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US Dollar Q1 Technical Forecast: Stage Reset

US Dollar Q1 Technical Forecast: Stage Reset

James Stanley, Contributor
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USD Forecast
USD Forecast
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The fourth quarter was a tough one for USD bulls. The currency initially held a higher-low support bounce into October trade, but bulls were unable to re-test the highs, and that led to a very strong bearish reaction in November that has run through the first half of December.

This all happened even as the Fed continued with their 75 bp rate hikes in September and November, finally softening the hawkish touch a bit in December with a 50 bp hike.

But, as is often discussed when it comes to the USD, or more specifically DXY which is the common measuring stick of the USD, there is a skew in its composition. The DXY contract is essentially a composite of underlying currencies, of which 57.6% is the Euro and 13.6% JPY with another 11.9% in GBP. The British Pound put in a collapse-like move in late-September, which helped to build the spike in the USD just before the Q4 open.

And as GBP/USD recovered from that spill, along with EUR/USD battling back-above the parity level, the USD continued to come off throughout the quarter. The big question at this point is whether that was an aberration or the start of a new trend, and the answer to that likely emanates from fundamental cues, largely in the area of rate expectations moving forward between Europe, the UK and the US.

This created a fast pullback in Q4 as USD fell from above 114 to test below the 104 level, very near a key point of prior resistance taken from the 2017 swing high at 103.82.

Chart 4: US Dollar Index (DXY) – Monthly Timeframe (1998 to Present)

Source: TradingView; Prepared by James Stanley

image1.png

Source: TradingView; Prepared by James Stanley

USD: Snapback

The trend in the US Dollar had become aggressively overbought last summer. This was driven by a confluence of factors, key of which was fear from the Euro-zone. With war raging on Europe’s eastern border and with many key commodities and raw materials coming from the region, an already worrying problem around inflation was exacerbated. Combine that with low growth rates in Europe and the fear that rate hikes would stifle what growth did exist, and there were some significant concerns around the single currency which helped to launch the USD to fresh 20-year highs.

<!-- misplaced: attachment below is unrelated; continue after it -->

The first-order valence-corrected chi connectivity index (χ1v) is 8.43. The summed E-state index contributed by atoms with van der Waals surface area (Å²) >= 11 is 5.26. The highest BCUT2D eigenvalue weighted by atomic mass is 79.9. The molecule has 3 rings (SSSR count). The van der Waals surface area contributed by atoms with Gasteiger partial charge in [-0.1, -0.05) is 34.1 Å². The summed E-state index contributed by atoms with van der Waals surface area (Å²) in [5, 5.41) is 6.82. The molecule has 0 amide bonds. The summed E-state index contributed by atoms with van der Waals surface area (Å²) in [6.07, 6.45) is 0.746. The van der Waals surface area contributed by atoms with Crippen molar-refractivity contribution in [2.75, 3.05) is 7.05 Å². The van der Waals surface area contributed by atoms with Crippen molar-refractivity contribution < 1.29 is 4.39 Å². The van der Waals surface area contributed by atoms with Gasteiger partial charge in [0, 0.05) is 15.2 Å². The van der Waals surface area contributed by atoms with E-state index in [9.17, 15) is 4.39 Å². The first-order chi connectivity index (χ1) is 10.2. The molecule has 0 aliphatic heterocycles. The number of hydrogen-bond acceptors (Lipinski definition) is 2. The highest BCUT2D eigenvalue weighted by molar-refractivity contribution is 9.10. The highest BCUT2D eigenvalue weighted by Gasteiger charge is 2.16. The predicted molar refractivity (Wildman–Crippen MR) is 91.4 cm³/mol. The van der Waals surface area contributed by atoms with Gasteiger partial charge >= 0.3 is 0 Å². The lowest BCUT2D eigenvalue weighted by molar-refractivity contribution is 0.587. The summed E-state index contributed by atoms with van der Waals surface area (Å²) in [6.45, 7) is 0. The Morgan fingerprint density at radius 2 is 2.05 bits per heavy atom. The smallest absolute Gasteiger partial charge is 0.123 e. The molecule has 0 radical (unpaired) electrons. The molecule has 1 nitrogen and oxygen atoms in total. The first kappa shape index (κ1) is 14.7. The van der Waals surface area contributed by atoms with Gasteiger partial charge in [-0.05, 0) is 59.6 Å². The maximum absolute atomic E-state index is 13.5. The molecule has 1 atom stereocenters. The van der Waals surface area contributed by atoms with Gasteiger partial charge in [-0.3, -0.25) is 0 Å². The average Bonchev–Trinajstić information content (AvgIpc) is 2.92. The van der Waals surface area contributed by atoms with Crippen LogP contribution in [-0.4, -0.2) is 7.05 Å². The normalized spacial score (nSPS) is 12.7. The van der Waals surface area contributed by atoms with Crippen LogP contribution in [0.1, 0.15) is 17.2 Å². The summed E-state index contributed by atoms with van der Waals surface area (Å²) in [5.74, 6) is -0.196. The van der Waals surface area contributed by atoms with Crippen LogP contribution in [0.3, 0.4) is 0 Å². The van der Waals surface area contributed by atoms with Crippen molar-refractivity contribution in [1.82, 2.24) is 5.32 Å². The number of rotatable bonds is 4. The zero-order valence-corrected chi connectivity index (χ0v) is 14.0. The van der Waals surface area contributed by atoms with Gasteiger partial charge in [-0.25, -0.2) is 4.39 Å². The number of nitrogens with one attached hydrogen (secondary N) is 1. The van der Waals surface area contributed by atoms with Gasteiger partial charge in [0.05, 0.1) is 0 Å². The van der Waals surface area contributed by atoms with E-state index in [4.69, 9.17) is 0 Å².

The USD was already on a strong trend through Q1. But that bullish move ramped up to an entirely new level in Q2 as Euro weakness started to take-over, and then caught another push in Q3. The fall in Q4 was a correction of that overbought status in the USD, and this sets the stage for the 2023 open with the Greenback holding at a more reasonable but still elevated level from a historical standpoint.

Chart 5: Dollar Index (DXY) – Weekly Timeframe (Sep 2019- Present)

Source: TradingView; Prepared by James Stanley

image2.png

Source: TradingView; Prepared by James Stanley

USD Q1, 2023 Technical Forecast

I’m setting the forecast for Q1 to neutral. I think bulls will make a comeback at some point in Q1 but, from where we’re at now, there’s no evidence of that yet. As of this writing, with a couple weeks left in the year, the USD has continued on a pattern of lower-lows and lower-highs, although there is the possibility of near-term bottoming as there’s been the formation of a falling wedge.

But, as John highlighted in the fundamental forecast for the USD, a return of risk aversion could attract flows back into the long side of the Greenback. And there could also be the return of the rate advantage, as the Fed may have more room to continue hiking rates than Europe or the UK, although that’s not a factor that’s fully taken back over yet.

DailyFX provides forex news and technical analysis on the trends that influence the global currency markets.

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